The accelerated output growth pushed the latest Markit/CIPS UK Construction PMI index up to 60.1, up from 59.1 in January. The growth marks the sharpest growth in new orders since last October, which was seen in the three construction sub-categories of residential, commercial and civil engineering.
Residential activity saw the fastest rate of growth as input prices rose thanks to steep demand for construction materials combined with a lull in stock from suppliers.
Firms in the construction industry reported an improving economic condition leading to new business gains, and showed a positive sentiment for the future of their business. However, some of the respondents highlighted that clients had delayed contracts due to the upcoming General Election in May and uncertainty over its outcome and effect.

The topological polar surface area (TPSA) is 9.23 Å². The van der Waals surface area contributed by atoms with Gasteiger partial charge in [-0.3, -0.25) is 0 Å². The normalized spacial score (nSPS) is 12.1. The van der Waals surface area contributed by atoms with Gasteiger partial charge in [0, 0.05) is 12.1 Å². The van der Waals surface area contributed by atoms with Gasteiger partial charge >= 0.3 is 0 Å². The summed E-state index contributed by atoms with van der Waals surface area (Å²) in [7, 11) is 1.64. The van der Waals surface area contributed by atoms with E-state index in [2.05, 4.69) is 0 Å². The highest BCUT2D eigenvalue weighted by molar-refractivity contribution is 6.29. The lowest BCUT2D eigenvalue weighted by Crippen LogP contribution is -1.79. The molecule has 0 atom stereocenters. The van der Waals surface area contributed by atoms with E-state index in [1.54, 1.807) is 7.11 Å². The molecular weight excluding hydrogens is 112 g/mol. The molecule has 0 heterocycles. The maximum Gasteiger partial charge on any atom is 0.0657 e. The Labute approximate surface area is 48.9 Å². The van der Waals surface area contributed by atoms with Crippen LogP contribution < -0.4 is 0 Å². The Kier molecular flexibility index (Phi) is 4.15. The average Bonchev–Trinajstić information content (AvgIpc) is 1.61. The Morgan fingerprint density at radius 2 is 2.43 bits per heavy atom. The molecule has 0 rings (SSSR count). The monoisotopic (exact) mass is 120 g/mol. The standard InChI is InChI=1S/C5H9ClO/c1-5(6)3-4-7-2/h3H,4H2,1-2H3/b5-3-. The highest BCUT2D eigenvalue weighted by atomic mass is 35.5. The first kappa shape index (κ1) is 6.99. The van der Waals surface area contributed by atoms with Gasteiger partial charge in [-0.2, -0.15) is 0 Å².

CIPS group chief executive officer David Noble said: “The construction sector is awash with positive sentiment, rejecting wholeheartedly the downbeat end to last year, with the steepest rise in output activity for four months. The good fortune comes in threes – as respondents report a rise in staffing levels, higher levels of new orders and rising rates for sub-contractors.”
The monthly survey further found that the rise in activity had lead to the creation of jobs in the sector during February, while subcontractors were also in high demand, with an accelerated rate of usage. Predictably this has meant that availability has dropped but average subcontracting rates had risen at the fastest pace since the survey began almost 18 years ago.
In looking to the next year, 51 per cent of those surveyed predicted a rise in business activity, with only nine per cent anticipating a reduction. Such positivity was based on pipelines of new work and the expectation of client spending over the coming 12 months.